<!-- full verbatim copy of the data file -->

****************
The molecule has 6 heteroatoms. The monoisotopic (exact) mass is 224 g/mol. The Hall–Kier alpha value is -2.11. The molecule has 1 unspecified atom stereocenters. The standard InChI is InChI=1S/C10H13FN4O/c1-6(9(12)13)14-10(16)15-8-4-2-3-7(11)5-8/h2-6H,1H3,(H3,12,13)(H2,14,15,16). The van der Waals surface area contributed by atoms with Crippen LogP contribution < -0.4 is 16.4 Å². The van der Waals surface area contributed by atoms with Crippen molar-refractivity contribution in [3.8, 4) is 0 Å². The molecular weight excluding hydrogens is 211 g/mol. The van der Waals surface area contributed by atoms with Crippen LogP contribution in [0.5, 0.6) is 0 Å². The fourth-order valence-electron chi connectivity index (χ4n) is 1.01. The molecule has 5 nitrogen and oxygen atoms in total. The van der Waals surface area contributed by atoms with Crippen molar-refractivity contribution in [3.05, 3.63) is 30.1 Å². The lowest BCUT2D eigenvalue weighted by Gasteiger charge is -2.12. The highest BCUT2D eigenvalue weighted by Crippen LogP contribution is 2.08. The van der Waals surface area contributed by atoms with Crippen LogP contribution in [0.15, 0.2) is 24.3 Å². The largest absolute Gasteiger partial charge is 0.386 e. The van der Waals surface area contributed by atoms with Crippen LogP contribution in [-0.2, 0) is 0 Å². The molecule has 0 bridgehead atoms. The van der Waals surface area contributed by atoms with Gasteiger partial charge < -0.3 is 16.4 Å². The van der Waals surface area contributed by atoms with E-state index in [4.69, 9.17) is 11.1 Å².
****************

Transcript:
The molecule has 6 heteroatoms. The monoisotopic (exact) mass is 224 g/mol. The Hall–Kier alpha value is -2.11. The molecule has 1 unspecified atom stereocenters. The standard InChI is InChI=1S/C10H13FN4O/c1-6(9(12)13)14-10(16)15-8-4-2-3-7(11)5-8/h2-6H,1H3,(H3,12,13)(H2,14,15,16). The van der Waals surface area contributed by atoms with Crippen LogP contribution < -0.4 is 16.4 Å². The van der Waals surface area contributed by atoms with Crippen molar-refractivity contribution in [3.8, 4) is 0 Å². The molecular weight excluding hydrogens is 211 g/mol. The van der Waals surface area contributed by atoms with Crippen LogP contribution in [0.5, 0.6) is 0 Å². The fourth-order valence-electron chi connectivity index (χ4n) is 1.01. The molecule has 5 nitrogen and oxygen atoms in total. The van der Waals surface area contributed by atoms with Crippen molar-refractivity contribution in [3.05, 3.63) is 30.1 Å². The lowest BCUT2D eigenvalue weighted by Gasteiger charge is -2.12. The highest BCUT2D eigenvalue weighted by Crippen LogP contribution is 2.08. The van der Waals surface area contributed by atoms with Crippen LogP contribution in [0.15, 0.2) is 24.3 Å². The largest absolute Gasteiger partial charge is 0.386 e. The van der Waals surface area contributed by atoms with Crippen LogP contribution in [-0.2, 0) is 0 Å². The molecule has 0 bridgehead atoms. The van der Waals surface area contributed by atoms with Gasteiger partial charge < -0.3 is 16.4 Å². The van der Waals surface area contributed by atoms with E-state index in [4.69, 9.17) is 11.1 Å².